We're into the last of the bye weeks, with six games spread across four days in Round 14, and while there's been plenty of recent talk about dud scheduling on the part of the AFL, this week's Friday night match between Port Adelaide and Melbourne is one to savour.
Meanwhile Sunday's clash between Collingwood and Carlton might not look like a cracking afternoon at the MCG or in front of the telly, but it does show some signs of being a danger match for the Pies.
Oh, and it's also worth pointing out that teams coming off the bye this year have been largely ineffective off the back of a week away, so keep a close eye on the Bombers, Demons, Kangaroos and Pies this week.
Here's What To Watch For in Round 14.
Will the post-bye curse continue?
Such is the regimented world of AFL footy, it appears players are at a loss when their routines are thrown out of whack, even if they are enjoying a well-earned break.
How else can we explain the post-bye lethargy that has affected all but one team so far this year?
Since clubs first started to put their feet up for a rest in Round 10, only Hawthorn has managed to win on their return to action.
Gold Coast, Port Adelaide, Carlton, West Coast and the Western Bulldogs all suffered defeats coming from their byes, before Hawthorn rolled a weakened and wobbly Adelaide at the MCG on Saturday night.
We always hear about players screaming about the benefits of the bye -- refer to the AFLPA fighting tooth and nail for a second bye during the most recent collective bargaining agreement negotiations -- but it seems most are all at sea immediately after a week's rest.
It's a trend that Essendon (against West Coast at Optus Stadium on Thursday night), Melbourne (Port, Adelaide Oval on Friday night), North Melbourne (Western Bulldogs, Etihad Stadium on Saturday) and Collingwood (Carlton, MCG on Sunday) will have to find a solution for if they're to prevail this weekend.
However, at least one team will escape the post-bye curse: Brisbane hosts GWS on Saturday afternoon, with both coming off a break.
Will the real contender please stand up
There's no sugar-coating it: there's been a fair few dud Friday night games so far this year, but the Port Adelaide-Melbourne clash at Adelaide Oval is a mouth-watering prospect.
And as the battle for the top eight and the positions within it heats up, this one could have enormous ramifications come the end of August.
As it stands, Port and Melbourne are locked 32 points apiece, separated by percentage. The Power will be desperate to win their third on the trot, while the Dees will be fighting to rebound from their disappointing Queen's Birthday loss to Collingwood prior to their bye.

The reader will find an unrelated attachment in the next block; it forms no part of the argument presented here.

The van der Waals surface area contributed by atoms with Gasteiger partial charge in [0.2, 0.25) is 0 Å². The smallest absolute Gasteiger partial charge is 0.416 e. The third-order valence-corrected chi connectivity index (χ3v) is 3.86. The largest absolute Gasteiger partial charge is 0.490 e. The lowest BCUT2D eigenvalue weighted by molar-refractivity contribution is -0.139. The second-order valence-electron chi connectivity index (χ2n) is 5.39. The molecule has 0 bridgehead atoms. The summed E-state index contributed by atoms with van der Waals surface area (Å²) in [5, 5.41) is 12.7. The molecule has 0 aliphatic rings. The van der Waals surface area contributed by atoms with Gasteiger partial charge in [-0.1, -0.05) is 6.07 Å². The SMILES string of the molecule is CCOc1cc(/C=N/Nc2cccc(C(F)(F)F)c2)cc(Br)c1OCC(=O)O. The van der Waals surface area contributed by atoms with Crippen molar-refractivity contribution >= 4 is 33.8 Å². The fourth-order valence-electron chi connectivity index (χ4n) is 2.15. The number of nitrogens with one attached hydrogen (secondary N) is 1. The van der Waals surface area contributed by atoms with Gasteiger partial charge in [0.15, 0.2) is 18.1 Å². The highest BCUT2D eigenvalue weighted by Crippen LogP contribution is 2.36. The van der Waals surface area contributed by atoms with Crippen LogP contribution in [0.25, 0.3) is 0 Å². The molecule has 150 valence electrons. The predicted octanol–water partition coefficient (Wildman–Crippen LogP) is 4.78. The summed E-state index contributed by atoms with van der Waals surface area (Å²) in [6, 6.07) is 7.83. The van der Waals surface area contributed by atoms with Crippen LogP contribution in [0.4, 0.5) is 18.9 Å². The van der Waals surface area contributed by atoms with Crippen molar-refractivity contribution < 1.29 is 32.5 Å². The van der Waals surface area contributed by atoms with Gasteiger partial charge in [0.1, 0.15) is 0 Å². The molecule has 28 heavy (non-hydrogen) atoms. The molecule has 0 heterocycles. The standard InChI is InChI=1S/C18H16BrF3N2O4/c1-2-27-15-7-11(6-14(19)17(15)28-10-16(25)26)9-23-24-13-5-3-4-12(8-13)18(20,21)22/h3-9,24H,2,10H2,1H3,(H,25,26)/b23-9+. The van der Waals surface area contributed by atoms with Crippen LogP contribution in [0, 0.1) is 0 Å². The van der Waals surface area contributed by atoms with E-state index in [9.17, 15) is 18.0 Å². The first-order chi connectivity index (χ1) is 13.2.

A key difference between the two teams is the fact Port has claimed some big scalps this year, including Sydney and Richmond, while the Demons have come up well short in their sternest tests. It's something coach Simon Goodwin didn't shy away from during the week.
"We're not oblivious ... the noise is that we can't play in these types of games, so it's another opportunity for us to grow," Goodwin said.
And grow they must against a Power outfit that appears to be hitting its straps.
When playing on their terms, both sides are able to produce scintillating, free-flowing football but make no mistake, their games are based on the tough stuff, with the Power and Demons both ranked highly in tackles, contested possessions and clearances.
It might be too simple to say whichever midfield group that prevails on the night will ensure victory for their side, but the battle between Ryder, Wines, Wingard, Powell-Pepper and Co. against Gawn, Oliver, Jones, Viney, Brayshaw et all will be worth the price of admission alone.
Could complacency sink the Pies?
On first glance, this match doesn't command too much attention given Collingwood's strong form and Carlton's continued struggles.
But take a closer look and there are some danger signs for for the Magpies going into Sunday's clash with their arch rival.
As it always is for matches involving these teams, ladder positions don't seem to matter, while Carlton's recent head-to-head against the Pies is surprising considering the state of their rebuild; since Brendon Bolton took over down at Princes Park, the Blues have won two and lost two against Pies.
And as quirky as it seems, it has been the away team which has won every clash in the Buckley-Bolton era, and it's the Pies who host the Blues on Sunday. Quirkier still, the Blues and Pies have alternated wins for their past five matches, and it was Collingwood that got the job done earlier this year.
In fact, for the Blues, there is no better time to bounce back after being savaged in the media than against the old enemy, and Carlton have a habit of beating their big rival on big occasions -- just ask Eddie McGuire about the Pies' 125th and 100th-year celebration games.
But it might not matter if the Blues turn up how they did against Fremantle having not put the time into some of Collingwood's prime movers, such as Scott Pendlebury, Will Hoskin-Elliott and Adam Treloar.
For Carlton to stand a chance, Bolton must find a way to negate the Pies' stars instead of letting them do as they wish -- which happened last week when Freo superstars Nat Fyfe and Lachie Neale waltzed down the Etihad Stadium corridor untouched and unpressured.